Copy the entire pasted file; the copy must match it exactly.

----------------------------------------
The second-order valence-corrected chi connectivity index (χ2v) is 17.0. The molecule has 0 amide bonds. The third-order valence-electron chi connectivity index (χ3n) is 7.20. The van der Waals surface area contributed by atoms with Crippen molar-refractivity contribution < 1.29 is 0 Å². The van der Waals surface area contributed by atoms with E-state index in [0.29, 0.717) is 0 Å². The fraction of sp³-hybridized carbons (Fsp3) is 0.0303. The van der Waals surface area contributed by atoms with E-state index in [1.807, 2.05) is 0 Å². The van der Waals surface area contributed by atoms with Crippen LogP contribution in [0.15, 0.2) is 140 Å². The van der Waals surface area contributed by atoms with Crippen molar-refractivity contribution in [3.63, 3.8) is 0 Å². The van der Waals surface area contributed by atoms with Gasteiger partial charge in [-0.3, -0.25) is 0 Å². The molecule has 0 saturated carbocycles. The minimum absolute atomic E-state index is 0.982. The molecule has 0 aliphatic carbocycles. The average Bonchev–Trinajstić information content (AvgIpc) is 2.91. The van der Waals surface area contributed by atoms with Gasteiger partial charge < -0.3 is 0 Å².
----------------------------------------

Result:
The second-order valence-corrected chi connectivity index (χ2v) is 17.0. The molecule has 0 amide bonds. The third-order valence-electron chi connectivity index (χ3n) is 7.20. The van der Waals surface area contributed by atoms with Crippen molar-refractivity contribution < 1.29 is 0 Å². The van der Waals surface area contributed by atoms with E-state index in [0.29, 0.717) is 0 Å². The fraction of sp³-hybridized carbons (Fsp3) is 0.0303. The van der Waals surface area contributed by atoms with E-state index in [1.807, 2.05) is 0 Å². The van der Waals surface area contributed by atoms with Crippen LogP contribution in [0.15, 0.2) is 140 Å². The van der Waals surface area contributed by atoms with Crippen molar-refractivity contribution in [3.63, 3.8) is 0 Å². The van der Waals surface area contributed by atoms with Gasteiger partial charge in [-0.3, -0.25) is 0 Å². The molecule has 0 saturated carbocycles. The minimum absolute atomic E-state index is 0.982. The molecule has 0 aliphatic carbocycles. The average Bonchev–Trinajstić information content (AvgIpc) is 2.91. The van der Waals surface area contributed by atoms with Gasteiger partial charge < -0.3 is 0 Å².